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    Roelof
    You are right, but speaking to some guys they say why should they turn off their geyser they will rather pay.
    So the only way they will co operate is if they are hit in the pocket. But the excess should not go to Eskom rather some thing else.
    Only stress when you can change the outcome!

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    Platinum Member Chatmaster's Avatar
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    Well I have cut my electricity usage with almost half but it still means I will pay the higher rate, I have definitely contributed as far as I could, does that mean that I must be categorized with those that do not care? Besides, I doubt most of us feel that we don't care, it is a small minority imo that feels they can carry on as normal, nah I think there is more to this than just making people pay to ensure that they do their part.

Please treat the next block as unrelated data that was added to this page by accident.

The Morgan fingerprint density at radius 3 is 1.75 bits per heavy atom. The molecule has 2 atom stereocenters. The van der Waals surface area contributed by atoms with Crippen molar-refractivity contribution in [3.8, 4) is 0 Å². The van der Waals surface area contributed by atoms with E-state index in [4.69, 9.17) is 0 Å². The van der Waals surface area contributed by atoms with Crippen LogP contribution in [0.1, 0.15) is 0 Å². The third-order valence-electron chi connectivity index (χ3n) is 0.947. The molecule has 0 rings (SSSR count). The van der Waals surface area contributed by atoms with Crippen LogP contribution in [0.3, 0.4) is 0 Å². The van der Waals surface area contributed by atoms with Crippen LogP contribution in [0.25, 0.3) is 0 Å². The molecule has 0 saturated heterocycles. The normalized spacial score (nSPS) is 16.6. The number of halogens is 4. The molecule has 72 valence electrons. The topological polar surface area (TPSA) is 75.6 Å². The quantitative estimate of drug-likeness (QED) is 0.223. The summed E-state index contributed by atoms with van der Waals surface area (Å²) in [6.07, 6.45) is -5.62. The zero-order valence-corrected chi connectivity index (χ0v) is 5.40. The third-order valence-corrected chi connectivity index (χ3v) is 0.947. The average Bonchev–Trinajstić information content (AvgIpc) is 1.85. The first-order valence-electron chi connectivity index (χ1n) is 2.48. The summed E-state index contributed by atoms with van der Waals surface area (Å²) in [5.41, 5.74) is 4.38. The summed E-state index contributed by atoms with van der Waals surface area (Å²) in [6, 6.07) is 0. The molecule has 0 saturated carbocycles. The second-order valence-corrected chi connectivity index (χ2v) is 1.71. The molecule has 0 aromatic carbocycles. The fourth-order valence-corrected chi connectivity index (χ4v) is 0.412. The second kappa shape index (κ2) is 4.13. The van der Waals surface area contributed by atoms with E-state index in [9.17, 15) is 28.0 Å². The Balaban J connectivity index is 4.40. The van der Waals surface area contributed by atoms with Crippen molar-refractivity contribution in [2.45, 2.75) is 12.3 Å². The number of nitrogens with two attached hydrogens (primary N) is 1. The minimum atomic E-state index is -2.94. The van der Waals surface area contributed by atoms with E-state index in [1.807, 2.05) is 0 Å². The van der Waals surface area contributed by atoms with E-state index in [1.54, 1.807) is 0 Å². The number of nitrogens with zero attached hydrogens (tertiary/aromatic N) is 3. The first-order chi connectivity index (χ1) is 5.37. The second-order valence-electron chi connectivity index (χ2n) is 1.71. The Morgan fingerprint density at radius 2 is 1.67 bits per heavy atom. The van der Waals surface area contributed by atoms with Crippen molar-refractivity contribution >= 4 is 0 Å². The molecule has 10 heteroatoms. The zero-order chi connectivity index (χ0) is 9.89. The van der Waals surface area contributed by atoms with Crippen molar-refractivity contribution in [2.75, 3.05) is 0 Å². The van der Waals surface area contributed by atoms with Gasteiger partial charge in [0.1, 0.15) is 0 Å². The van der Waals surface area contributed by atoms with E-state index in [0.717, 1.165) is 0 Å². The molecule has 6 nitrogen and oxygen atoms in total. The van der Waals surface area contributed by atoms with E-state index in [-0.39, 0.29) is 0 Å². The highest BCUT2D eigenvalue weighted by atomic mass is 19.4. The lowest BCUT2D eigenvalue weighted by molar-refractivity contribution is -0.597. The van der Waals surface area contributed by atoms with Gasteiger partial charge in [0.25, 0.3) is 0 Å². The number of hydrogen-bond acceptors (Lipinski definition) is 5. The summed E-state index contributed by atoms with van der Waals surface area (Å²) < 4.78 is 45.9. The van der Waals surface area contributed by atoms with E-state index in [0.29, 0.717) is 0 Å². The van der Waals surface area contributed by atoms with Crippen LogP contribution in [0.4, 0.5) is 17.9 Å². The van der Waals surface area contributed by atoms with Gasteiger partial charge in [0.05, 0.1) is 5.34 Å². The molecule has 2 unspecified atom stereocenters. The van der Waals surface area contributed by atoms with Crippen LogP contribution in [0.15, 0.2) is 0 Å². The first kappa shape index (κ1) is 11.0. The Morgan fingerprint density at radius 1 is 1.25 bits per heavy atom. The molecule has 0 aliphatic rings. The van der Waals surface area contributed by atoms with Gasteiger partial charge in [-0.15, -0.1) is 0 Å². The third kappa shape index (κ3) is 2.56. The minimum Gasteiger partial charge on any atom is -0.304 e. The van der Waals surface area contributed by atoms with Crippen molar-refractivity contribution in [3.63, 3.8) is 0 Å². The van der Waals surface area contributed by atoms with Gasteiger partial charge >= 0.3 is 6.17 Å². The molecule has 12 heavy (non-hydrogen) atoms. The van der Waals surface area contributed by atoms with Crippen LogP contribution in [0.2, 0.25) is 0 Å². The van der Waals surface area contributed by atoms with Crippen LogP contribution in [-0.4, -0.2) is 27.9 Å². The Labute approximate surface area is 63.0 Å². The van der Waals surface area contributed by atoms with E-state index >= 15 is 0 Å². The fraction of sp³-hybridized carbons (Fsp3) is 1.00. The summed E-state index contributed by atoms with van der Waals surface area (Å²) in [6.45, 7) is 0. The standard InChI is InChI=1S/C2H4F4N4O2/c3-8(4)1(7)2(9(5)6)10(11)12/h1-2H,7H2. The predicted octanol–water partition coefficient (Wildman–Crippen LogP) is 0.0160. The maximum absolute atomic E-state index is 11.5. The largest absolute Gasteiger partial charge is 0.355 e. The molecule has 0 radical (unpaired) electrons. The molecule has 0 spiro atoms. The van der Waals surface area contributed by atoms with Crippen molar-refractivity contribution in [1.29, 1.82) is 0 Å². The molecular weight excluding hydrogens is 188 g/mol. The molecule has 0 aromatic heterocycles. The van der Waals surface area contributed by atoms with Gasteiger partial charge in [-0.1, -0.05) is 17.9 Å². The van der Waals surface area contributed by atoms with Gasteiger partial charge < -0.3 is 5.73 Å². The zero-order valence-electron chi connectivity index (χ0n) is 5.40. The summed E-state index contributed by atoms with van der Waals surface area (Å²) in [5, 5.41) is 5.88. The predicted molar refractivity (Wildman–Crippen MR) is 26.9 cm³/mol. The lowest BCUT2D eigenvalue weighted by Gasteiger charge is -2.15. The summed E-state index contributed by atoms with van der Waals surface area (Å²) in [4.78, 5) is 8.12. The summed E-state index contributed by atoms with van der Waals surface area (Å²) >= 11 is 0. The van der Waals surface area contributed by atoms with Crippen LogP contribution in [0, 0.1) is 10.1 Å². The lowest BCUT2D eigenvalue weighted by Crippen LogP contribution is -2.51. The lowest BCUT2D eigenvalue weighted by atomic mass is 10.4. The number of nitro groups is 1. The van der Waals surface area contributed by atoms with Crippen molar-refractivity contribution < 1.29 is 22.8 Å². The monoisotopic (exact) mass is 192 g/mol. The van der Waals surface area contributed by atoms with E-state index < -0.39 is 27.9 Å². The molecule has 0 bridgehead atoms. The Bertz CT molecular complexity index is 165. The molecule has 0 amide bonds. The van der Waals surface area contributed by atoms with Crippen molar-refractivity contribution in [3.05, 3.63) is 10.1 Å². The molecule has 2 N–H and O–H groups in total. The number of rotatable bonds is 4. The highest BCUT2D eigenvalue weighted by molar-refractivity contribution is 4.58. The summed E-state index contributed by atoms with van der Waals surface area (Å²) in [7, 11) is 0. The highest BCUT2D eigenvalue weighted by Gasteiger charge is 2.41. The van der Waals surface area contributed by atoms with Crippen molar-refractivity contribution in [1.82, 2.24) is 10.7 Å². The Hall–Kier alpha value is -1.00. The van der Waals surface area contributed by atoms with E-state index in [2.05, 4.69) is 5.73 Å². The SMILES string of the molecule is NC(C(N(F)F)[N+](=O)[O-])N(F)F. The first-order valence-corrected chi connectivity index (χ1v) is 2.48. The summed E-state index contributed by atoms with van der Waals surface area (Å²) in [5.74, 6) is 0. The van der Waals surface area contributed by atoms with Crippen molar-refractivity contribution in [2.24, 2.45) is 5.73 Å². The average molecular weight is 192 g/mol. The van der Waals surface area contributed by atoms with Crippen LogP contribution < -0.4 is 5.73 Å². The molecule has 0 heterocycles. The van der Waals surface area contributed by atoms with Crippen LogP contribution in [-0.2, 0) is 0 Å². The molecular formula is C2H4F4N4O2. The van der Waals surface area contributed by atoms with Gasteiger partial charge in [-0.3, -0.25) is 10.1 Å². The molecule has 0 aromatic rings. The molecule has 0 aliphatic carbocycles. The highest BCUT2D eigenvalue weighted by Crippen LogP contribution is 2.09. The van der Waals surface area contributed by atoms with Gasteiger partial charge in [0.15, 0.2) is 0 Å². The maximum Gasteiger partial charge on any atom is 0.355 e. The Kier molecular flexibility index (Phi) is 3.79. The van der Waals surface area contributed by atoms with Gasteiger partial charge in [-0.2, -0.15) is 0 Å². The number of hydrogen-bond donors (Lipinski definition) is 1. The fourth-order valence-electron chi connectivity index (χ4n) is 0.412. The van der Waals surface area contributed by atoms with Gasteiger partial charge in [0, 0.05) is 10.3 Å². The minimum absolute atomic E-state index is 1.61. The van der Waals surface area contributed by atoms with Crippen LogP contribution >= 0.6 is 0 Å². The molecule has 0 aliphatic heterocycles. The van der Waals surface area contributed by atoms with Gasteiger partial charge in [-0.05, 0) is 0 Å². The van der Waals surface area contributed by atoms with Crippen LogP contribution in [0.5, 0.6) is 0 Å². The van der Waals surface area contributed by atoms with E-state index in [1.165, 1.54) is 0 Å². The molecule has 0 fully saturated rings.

Besides, they actually have a point. Eskom is making their problem ours to ensure that they can still honor the contracts they signed despite knowing very well they couldn't deliver. Ian, honestly I cannot get to a point where I feel that they have good intentions simply because the same "criminals" are still making decisions around this issue.

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    Moderator IanF's Avatar
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    Eskom are to blame and probably the government as well. But there is a crisis not of our making which effects all of us. So break this in to 2 parts we all need to do our bit to save electricity to help us RSA through this.